While we cover everything Microsoft on WinBeta, it was kind of hard to miss the usual media frenzy around Apple’s special event that happened last week. In case you were living on another planet, Apple released a new iPhone SE along a new iPad Pro, but we’ll only talk about the phone here. As usual, nearly every detail about the iPhone SE previously leaked in the press before the event, so the only surprise left was the $399 price, which is quite affordable for an iPhone with decent specs.
Apple is known for slowly iterating, and the iPhone SE features the same body as the 2013 iPhone 5S. But under the hood, the iPhone SE just looks like a repackaged iPhone 6S in a smaller form factor: both phones feature the same A9 Soc, 12MP iSight camera and 2 gigs of Ram. The only features the iPhone SE miss from its bigger sibling is the newer Touch ID sensor and the “3D Touch” screen technology that allow iPhone 6S users to access quick actions through hard presses. That doesn’t seem to be such a big deal, and the iPhone SE is still the cheapest premium iPhone ever. But of course, you have to be a fan of old-school 4-inch screens.
If the phone industry is gearing towards bigger flagship phones and “phablets”, smartphones with 4-inch screens are still very popular. It’s hard to deny it as there are still obviously a lot of old iPhones out there, but it’s also true for Windows phones as well. If you look at the latest worldwide stats from AdDuplex, the 4-inch Lumia 520 is still the most popular Windows Phone in the market with 12.1% market share. If we count all Lumias with an up to 4.5-inches screen in the latest AdDuplex stats (we count the Lumia 435, 520, 530, 630, 635, 920), we’re at 39% of all Windows phones worldwide! As a lot these phones won’t be updated to Windows 10 Mobile, it’s quite sad to left behind these small phones and the owners who love them.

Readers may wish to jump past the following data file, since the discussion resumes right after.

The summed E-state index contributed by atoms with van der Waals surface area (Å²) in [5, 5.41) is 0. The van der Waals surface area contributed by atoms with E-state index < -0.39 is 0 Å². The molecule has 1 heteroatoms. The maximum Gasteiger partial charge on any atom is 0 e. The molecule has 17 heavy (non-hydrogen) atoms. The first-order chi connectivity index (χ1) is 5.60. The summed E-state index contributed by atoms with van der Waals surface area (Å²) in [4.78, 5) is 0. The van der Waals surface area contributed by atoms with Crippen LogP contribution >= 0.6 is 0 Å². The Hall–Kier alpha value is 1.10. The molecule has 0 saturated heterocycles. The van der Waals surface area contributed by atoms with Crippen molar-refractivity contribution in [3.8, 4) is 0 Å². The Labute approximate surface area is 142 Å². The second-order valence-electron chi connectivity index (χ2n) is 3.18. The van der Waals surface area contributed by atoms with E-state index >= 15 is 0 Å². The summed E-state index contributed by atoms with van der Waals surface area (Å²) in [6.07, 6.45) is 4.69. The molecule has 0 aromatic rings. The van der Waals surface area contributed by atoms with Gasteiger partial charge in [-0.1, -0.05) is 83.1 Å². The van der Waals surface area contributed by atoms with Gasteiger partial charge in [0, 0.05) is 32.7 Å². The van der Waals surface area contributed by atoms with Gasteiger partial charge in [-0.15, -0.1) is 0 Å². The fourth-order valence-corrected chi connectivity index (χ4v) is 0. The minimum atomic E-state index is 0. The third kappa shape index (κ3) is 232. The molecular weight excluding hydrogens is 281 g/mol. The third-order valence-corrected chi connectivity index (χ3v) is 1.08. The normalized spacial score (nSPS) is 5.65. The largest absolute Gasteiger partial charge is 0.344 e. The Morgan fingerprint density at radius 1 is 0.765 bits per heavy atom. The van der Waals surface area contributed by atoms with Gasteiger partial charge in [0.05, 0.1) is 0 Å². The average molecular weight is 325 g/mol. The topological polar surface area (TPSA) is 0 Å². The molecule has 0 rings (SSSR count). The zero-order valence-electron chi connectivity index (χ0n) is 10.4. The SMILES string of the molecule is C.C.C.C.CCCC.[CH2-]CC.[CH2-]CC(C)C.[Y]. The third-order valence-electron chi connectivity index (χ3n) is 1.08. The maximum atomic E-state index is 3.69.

I think there is definitely a market for smaller premium phones because some people may care more about the specs and the camera than the big screen. Big screens are nice, but you may not need one if you don’t use your phone for gaming, reading, or other “content consumption” tasks. Also, they’re quite hard to use with one hand and they feel weird in your pocket. I think Apple is clearly acknowledging that, and I expect that a lot of old iPhone owners will likely choose to upgrade to the iPhone SE over the bigger iPhone models.
What about premium Windows phones? Well, back in June 2013, the Lumia 925 was the last Lumia flagship to ship with a 4.5-inch screen. The company moved to bigger flagships in the following months, first with the Lumia 1520 phablet which was soon followed by the 5-inch Lumia 930 in April 2014. Since then, Lumia fans have been forced to adapt to those bigger screens, as smaller devices like the 4-inch Lumia 435 or even the 4.7-inch Lumia 735 are compromised in one way or another (smaller memory, frustrating cameras, no dedicated camera buttons).
With its fifth generation of Lumias, Microsoft decided to focus its phone efforts on fewer models. The company released the big-screened Lumia 950 and 950XL for Lumia fans, but does every Lumia fan wants such a big screen? The cheaper Lumia 650, which actually looks like a bigger iPhone SE, also features a 5-inch screen. It’s definitely one of the best designed Lumias ever and it really deserves to succeed in the market, but I think it would have had a better shot at it if it was slightly smaller and cheaper. It’s also the first “metal” Lumia without a dedicated camera button, which doesn’t make a lot of sense when you remember that even the low-end Lumia 520 had one.
If you hope to find better alternatives from third-party OEMs, don’t hold your breath: the Alcatel Idol Pro 4, HP Elite x3 and Acer Jade Primo all feature screens bigger than 5 inches. Acer is rumored to be working on a mini version of the Jade Primo, but we have no more details on the handset yet.
So, we really want to know if you think the fifth generation Lumia is currently meeting everyone’s needs. And we really want to hear from our readers who love their old Lumia 920, 925 or 1020. Are you resigned to upgrade to a bigger phone, or will you keep looking for a small premium phone?Further reading: Microsoft, Windows 10 Mobile, Windows Phone